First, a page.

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Freedom of the Seas Cruise Review
Freedom of the Seas Specialty Restaurant Review
The Chops Grille on Freedom of the Seas has had the reputation for being the best in the Royal Caribbean fleet. While I would not necessarily go that far, it is very good. It gets high marks for the flavor and quality of the food as well as the service.
Chops (as it is almost universally called) is a steakhouse. There are other things on the menu but the signature offerings are the steaks. It is not gourmet fine dining but it is an upscale dining experience. It is probably not where you would go to propose but it is a place to go for a special night out.
Essentially, all of the Chops Grilles in the Royal Caribbean follow the same menu. Thus, the experience differs from one ship to another based upon the location of the restaurant, the service and the talent of the people preparing the dishes.
On Freedom of the Seas, the Chops Grille is located on Deck 11 on the port side near the Windjammer buffet restaurant. This is where you usually find the Chops on a Voyager or Freedom class ship.
The décor is dark wood. On the port side, there are large floor to ceiling windows that offer panoramic views in the early evening light. Again, it is very much like the Chops on the other Freedom class ships and on the Voyager class ships.
The service on Freedom was quite good. I was seated promptly at a nice table by the windows. The order was taken promptly and delivered promptly. There was nothing extraordinary here but there was nothing to complain about either. Solid and competent.
The chefs may all be following the same recipes at the various Chops but different cooks have different touches and that comes through in the food. At Chops, I almost always order the signature nine ounce filet mignon and did so this time. It arrived cooked exactly as ordered, tender and not overcooked. In addition, with the wine reduction sauce, the meat had a subtle flavor that was quite delightful.
On the starboard side of Deck 11 is Giovanni's Table. This venue replaced Royal Caribbean's earlier Italian restaurant Portofino. It was originally envisioned as a more casual Italian-inspired restaurant with family-style sharing. However, in the years since it first premiered, the family-style sharing has disappeared and the restaurant is now an upscale venue with the same level of formality as Chops.
Although beef is not a big component of Italian cuisine - - except perhaps in some of the northern provinces - - my favorite item on the Giovanni's menu was for many years, a filet mignon. To give it an Italian flavor, the beef was prepared with gorgonzola butter. On some ships, the filet at Giovanni's outshone even the filet at Chops. However, in 2016, a corporate decision was made to substitute New York strip steak for the filet. Even leaving aside the fact that New York strip steak has nothing whatsoever to do with Italy, it is a much inferior cut of beef. Thus, the substitution made the dish unattractive to me.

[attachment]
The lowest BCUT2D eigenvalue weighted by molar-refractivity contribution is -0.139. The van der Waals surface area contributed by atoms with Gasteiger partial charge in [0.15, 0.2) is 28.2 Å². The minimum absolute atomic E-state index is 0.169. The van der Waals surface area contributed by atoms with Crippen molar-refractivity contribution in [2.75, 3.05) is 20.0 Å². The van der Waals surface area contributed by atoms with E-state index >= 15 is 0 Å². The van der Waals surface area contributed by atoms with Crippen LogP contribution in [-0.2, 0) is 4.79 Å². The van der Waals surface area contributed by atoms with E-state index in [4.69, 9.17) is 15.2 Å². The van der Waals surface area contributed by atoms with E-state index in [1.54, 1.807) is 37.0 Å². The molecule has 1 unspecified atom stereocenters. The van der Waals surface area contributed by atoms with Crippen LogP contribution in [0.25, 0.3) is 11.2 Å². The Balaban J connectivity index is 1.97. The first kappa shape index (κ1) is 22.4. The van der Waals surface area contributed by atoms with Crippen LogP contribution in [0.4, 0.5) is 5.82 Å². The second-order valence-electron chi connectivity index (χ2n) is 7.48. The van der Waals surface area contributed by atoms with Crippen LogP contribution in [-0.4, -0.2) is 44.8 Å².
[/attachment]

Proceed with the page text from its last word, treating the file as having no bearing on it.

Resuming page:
Therefore, I moved on and selected the Costolette di Angello alle Erbe. These are a stack of lamb chops prepared with a Merlot suace. You do not get a large quantity of meat here but what there is is delicious. Lots of personality. The sauteed spinach and baby vegetables also contributed to the dish.
Along the same lines, the eggplant parmagenia appetizer is small but quite good. In a larger quantity, it could easily be a main course.
I was not impressed by the Zuppa di Lenticche. This lentil soup was bland and would benefit from the addition of some spices.
Desserts include the ever-popular teramimsu as well as different types of canolllis. I found the chocolate cake undistinguished even with the ice cream that the staff kindly brought from one of the ship's other restaurants. Considering that Italy is world famous for its ice creams, Royal Caribbean should consider adding such an option to its Giovanni's dessert menu.
The upper level of the area once occupied by Freedom's nightclub, is now the specialty restaurant Sabor. This venue has a Latin-theme focusing primarily on Mexican cuisine. It is a very positive addition to Freedom's dining line-up.
Sabor's décor bears no relation to the Gothic decoration of the previous tenant of this area. Instead, it is a sleek contemporary décor utilizing reds, blues and earth colors. For the most part, the lighting is dim but some ribbons of brighter lights provide accents to the overall geometric layout of the furniture.
It has a different atmosphere than the original Sabor on Oasis of the Seas. On that ship, the Sabor is on the Boardwalk and is largely exposed to the elements. On Freedom, Sabor is an interior room with a more sophisticated feel.
The portions are not very large so you can easily have several dishes.
A must have at Sabor is the guacamole. It is made fresh by the side of your table. You can specify just how spicy you want it. The result is a combination of flavors that surpasses all expectations for guacamole.
Next, I had the Plato Gordo burritos. This is an unusual combination mixing slow cooked duck, black beans and onions. This also tasted fresh and presented a combination of flavors.
The Jalapeno-Garlic shrimp were also very good. It is rare to find spicy food on a cruise ship. Perhaps because of that the menu here warned that this is a spicy dish. Since I enjoy spicy food this was an attraction not a deterrent. I found it not overly spicy but rather distinctive and pleasing in character.
In sum, Sabor gets high marks because of the sophistication of its atmosphere and the freshness and personality of the food.
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